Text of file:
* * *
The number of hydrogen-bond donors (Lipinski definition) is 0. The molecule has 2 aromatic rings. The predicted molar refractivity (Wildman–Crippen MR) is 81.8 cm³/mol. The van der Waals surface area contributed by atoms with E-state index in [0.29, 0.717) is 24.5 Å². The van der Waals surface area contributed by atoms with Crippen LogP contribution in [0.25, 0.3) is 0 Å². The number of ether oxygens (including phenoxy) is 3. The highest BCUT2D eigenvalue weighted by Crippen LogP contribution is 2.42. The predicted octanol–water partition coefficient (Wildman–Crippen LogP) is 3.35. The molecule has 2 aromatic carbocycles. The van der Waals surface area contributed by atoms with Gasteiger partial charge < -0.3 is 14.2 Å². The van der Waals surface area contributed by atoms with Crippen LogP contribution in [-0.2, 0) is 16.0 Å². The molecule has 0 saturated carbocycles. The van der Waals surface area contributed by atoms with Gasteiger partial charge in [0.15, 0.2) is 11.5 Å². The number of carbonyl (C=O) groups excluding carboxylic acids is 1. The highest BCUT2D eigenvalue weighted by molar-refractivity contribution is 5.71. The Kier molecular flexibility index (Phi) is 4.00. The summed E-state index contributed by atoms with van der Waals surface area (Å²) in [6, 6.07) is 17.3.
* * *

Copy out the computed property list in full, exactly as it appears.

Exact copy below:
The number of hydrogen-bond donors (Lipinski definition) is 0. The molecule has 2 aromatic rings. The predicted molar refractivity (Wildman–Crippen MR) is 81.8 cm³/mol. The van der Waals surface area contributed by atoms with E-state index in [0.29, 0.717) is 24.5 Å². The van der Waals surface area contributed by atoms with Crippen LogP contribution in [0.25, 0.3) is 0 Å². The number of ether oxygens (including phenoxy) is 3. The highest BCUT2D eigenvalue weighted by Crippen LogP contribution is 2.42. The predicted octanol–water partition coefficient (Wildman–Crippen LogP) is 3.35. The molecule has 2 aromatic carbocycles. The van der Waals surface area contributed by atoms with Gasteiger partial charge < -0.3 is 14.2 Å². The van der Waals surface area contributed by atoms with Crippen LogP contribution in [-0.2, 0) is 16.0 Å². The molecule has 0 saturated carbocycles. The van der Waals surface area contributed by atoms with Gasteiger partial charge in [0.15, 0.2) is 11.5 Å². The number of carbonyl (C=O) groups excluding carboxylic acids is 1. The highest BCUT2D eigenvalue weighted by molar-refractivity contribution is 5.71. The Kier molecular flexibility index (Phi) is 4.00. The summed E-state index contributed by atoms with van der Waals surface area (Å²) in [6, 6.07) is 17.3.